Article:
Es heißt nicht, dass man sich einfach durch das Leben planlos bewegen soll, man sollte aber in der Lage sein, sich einfach gehen zu lassen, weil es ein bestimmtes Wunder gibt, in die unberechenbarkeit der Zukunft. Und wenn man sich überraschen lässt, der Welt wird einfach viel spannender.
Wir kommen in Stockholm an, nach eine lange reise von 500 km ungefär und der Plan ist nacher Oslo. Wir machen couchsurfing bein einem Mann, der kam zurück von einem Trip im norden von Norway und Schweden. Der kennt sich aus mit der Natur des Landes und da er gibt uns den Ratschlag zu die kleine Inseln rum Stockholm zu fahren, wir machen das. Und der Ort ist wunderschön. Wir lernen viel jeden Tag und etwas, dass immer wieder kommt ist, dass manchmal planlos ist das beste Plan.
One of the great things about hitchhiking is that you get to meet a lot of people you wouldn’t normally meet if you would travel by bus or train and your destination is a lot more vague and open to changes. On top of that, many of the people are locals, for which you get a closer look into the culture and the places. I have to say, the first time Cate and I engaged in a hitchhiking trip was in Spain and we took a week off to hitchhike to the north of the country and as it was our first time, we had everything planned beforehand. We had our couchsurfers already waiting for us and the places we wanted to visit pinned on the map. We had to, I mean, it was december and although winter in Spain is not as rough as in other places, sleeping outside without a sleeping bag or a tent was probably the worst idea ever. And thankfully we were lucky enough to find a place to stay every night after realising that we were not always able to reach our planned destination. But we learned a lot in that first encounter with the road. First, you’ll definitely need a sleeping bag and preferably a tent as well, if you don’t want to die of hypothermia due to the cold and high level of humidity on the ground. Second, you can plan as much as you want, there is no way on earth that your days will end up as planned. Maybe you get picked up, maybe not, maybe you end up camping in the middle of nowhere or maybe in a different destination. All of these make of hitchhiking our favourite way of transport.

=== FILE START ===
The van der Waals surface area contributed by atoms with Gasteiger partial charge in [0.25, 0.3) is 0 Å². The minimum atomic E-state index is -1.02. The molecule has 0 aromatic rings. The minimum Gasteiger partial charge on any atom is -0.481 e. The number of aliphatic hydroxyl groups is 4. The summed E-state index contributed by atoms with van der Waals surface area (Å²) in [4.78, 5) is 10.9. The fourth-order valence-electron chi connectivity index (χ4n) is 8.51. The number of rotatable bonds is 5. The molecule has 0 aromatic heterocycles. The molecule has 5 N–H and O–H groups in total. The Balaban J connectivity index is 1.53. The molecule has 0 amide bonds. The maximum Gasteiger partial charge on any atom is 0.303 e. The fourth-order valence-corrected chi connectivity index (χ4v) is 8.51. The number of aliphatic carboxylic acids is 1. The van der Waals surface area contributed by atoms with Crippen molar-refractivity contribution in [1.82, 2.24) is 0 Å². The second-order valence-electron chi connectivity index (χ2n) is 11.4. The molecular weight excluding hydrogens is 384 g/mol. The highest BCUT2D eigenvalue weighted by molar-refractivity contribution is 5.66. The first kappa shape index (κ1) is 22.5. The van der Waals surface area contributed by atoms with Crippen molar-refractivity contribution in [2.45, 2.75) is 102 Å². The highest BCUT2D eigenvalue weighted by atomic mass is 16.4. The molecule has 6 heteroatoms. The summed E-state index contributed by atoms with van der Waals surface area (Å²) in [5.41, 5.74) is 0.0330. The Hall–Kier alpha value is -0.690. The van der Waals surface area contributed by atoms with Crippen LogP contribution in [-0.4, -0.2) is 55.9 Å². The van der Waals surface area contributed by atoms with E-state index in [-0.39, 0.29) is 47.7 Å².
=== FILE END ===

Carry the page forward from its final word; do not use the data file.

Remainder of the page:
In this post I want to talk about planning and why we avoid it was the plague. And although planning can be useful most of the time (and necessary) while hitchhiking, there are thousands of factors that come into play for the developing of the situations we find ourselves in. One of them is people you meet on the way and the influence they can have on your planning. We were staying at a guy’s place in Stockholm, Lasse, who had just returned from a road trip to the north of Norway after having quit his job for the hope to rewrite his present. The wonderful thing about him was that he was an expert on the nature of his land and we talked long about national parks and all what Sweden and Norway had to offer in terms of camping in nature. Our plans were to go to Oslo after Stockholm and maybe stop in a nice place on our way there. But we got some advice from Lasse, who recommended us to try hitchhiking a boat to the islands that surround the area of Stockholm. So our destination changed to Runmarö, probably the most famous little island of that region.